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Managing Total Solids in Nonsalable Milk

Posted: August 12, 2009

Research published in the July issue of the Journal of Dairy Science (Moore et al.) investigated the use of a Brix refractometer to manage total solids in nonsaleable milk fed to calves.

Research published in the July issue of the Journal of Dairy Science (Moore et al.) investigated the use of a Brix refractometer to manage total solids in nonsaleable milk fed to calves. The study was conducted on a calf ranch where milk was collected from 12 source dairies, pooled, and pasteurized before feeding. Bacteria counts were measured after pasteurization periodically. Drivers picking up milk rejected any that smelled “off,” and the calf ranch manager evaluated odor, color, and consistency to determine if the milk could be fed. This study began because calves looked thin and mortality rates had recently gone up, even though pasteurization appeared to be effective.

Investigators used a Brix refractometer to measure total solids content of milk at each source dairy and before and after pasteurization at the calf ranch. Total solids ranged from 5.1 to 13.5% with an average of 11%. By comparison, 12.5 to 13% solids is the normal value for whole milk. Milk being fed to calves varied quite a bit in the amount of solids it contained, and the researchers concluded that calves were suffering from inadequate and inconsistent nutrition. Once solids were tested, a program was developed to adjust the solids content at each feeding.

Variation in nutrient content of waste milk is to be expected and may be due to changes in the number of cows contributing milk and their stage of lactation, other factors include added water or reduced milk component production due to mastitis. This study and other on-farm observations have shown that considerable changes can occur between sources and even within one herd from day to day. A survey of 31 Wisconsin herds found ranges of 2.8 to 4.7% for fat and 2.9 to 5.1% for protein in waste milk. Nonsalable milk from 3 North Carolina herds contained 1.5 to 4.5% fat and 2.7 to 3.8% protein, and 10 California farms had 1.2 to 12.1% fat and 2.7 to 4.7% protein in calf milk.

Measuring and adjusting fat and protein levels quickly on the farm is not practical, but with the help of a refractometer, total solids are fairly simple to monitor. The Brix refractometer measures the amount of sugar in a sample, so observed values must be converted to estimate total solids in milk. Researchers in the study described above developed a standard curve using milk samples with a known amount of solids and then calculated an equation to convert Brix values to total solids values. Using this equation, the total solids of a batch of milk can be estimated and adjusted appropriately. The study’s authors cautioned that the refractometer prism must be thoroughly cleaned after every milk sample to avoid residue that could affect the next measurement.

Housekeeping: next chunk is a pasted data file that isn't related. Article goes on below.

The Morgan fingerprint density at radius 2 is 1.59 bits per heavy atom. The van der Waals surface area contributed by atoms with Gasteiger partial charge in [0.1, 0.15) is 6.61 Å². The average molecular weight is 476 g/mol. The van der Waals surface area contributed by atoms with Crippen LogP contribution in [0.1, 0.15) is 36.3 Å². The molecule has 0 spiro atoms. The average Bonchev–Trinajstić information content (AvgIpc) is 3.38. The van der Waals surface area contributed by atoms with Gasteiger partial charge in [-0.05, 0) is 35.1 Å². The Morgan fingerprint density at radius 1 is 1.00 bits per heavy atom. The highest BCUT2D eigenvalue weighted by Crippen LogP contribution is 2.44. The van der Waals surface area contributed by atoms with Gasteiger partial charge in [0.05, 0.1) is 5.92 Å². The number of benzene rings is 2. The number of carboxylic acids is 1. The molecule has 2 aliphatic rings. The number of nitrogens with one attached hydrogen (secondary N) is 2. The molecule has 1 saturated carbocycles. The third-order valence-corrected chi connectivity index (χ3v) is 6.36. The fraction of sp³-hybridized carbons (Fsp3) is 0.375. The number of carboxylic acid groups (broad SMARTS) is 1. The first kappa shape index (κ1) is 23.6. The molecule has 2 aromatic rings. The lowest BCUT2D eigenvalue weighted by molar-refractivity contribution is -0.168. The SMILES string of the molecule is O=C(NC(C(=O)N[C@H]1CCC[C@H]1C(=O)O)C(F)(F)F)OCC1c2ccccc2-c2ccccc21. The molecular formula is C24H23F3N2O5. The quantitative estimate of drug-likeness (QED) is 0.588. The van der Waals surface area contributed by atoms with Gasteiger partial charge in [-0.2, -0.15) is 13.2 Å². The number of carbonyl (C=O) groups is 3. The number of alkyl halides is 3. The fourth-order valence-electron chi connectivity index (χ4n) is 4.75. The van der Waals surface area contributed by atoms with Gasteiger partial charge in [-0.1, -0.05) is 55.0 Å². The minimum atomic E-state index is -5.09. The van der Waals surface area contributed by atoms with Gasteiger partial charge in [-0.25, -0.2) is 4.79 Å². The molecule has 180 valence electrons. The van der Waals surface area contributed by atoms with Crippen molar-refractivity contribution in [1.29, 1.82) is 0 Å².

A milk solids calculator to help you determine how much milk powder to add is available within the pasteurizer spreadsheet developed by Penn State and Virginia Tech. To download this spreadsheet, which now includes the above Brix transformation equation, visit das.psu.edu/dairynutrition/calves.

The equation developed in this study was total solids = (0.9984 × Brix reading) + 2.077 for a Reichert hand-held model with temperature compensation (Reichert Brix HP35). Using this equation, the total solids of a batch of milk can be estimated and adjusted appropriately. Developing your own standard curve and equation for your particular model may be more accurate and is not difficult. When selecting a Brix refractometer, be sure to choose one that can measure the range of solids you expect. A scale that starts at 0 and goes to approximately 30 should provide a good range for testing waste milk.

Milk replacer or a milk extender can be added to increase the solids content of nonsaleable milk. Another option is to increase the amount of milk fed to compensate for lower solids; however this would not be practical if feeding from bottles and could result in wide variation in the amount of liquid offered to calves every feeding.

When adding solids to nonsaleable milk, the fat and protein content are not considered. However, some contemplation of the typical fat and protein level of waste milk and of the levels in the chosen product is advised when determining what product will be used. A 20% protein, 20% fat milk replacer will change protein and fat in waste milk proportionally, and the final mix will have the same relative amount of protein and fat as the original waste milk. However, other formulations can reduce fat more than protein or reduce both fat and protein to bring the composition of milk closer to the composition of a 20/20 milk replacer. Consider the impact of these options on milk composition before choosing a strategy for increasing the volume of milk.

A milk solids calculator to help you determine how much milk powder to add is available within the pasteurizer spreadsheet developed by Penn State and Virginia Tech. To download this spreadsheet, which now includes the above Brix transformation equation, visit www.das.psu.edu/dairynutrition/calves.

Coleen Jones, Research Associate,  and Jud Heinrichs, Professor of Dairy and Animal Science, Department of Dairy and Animal Science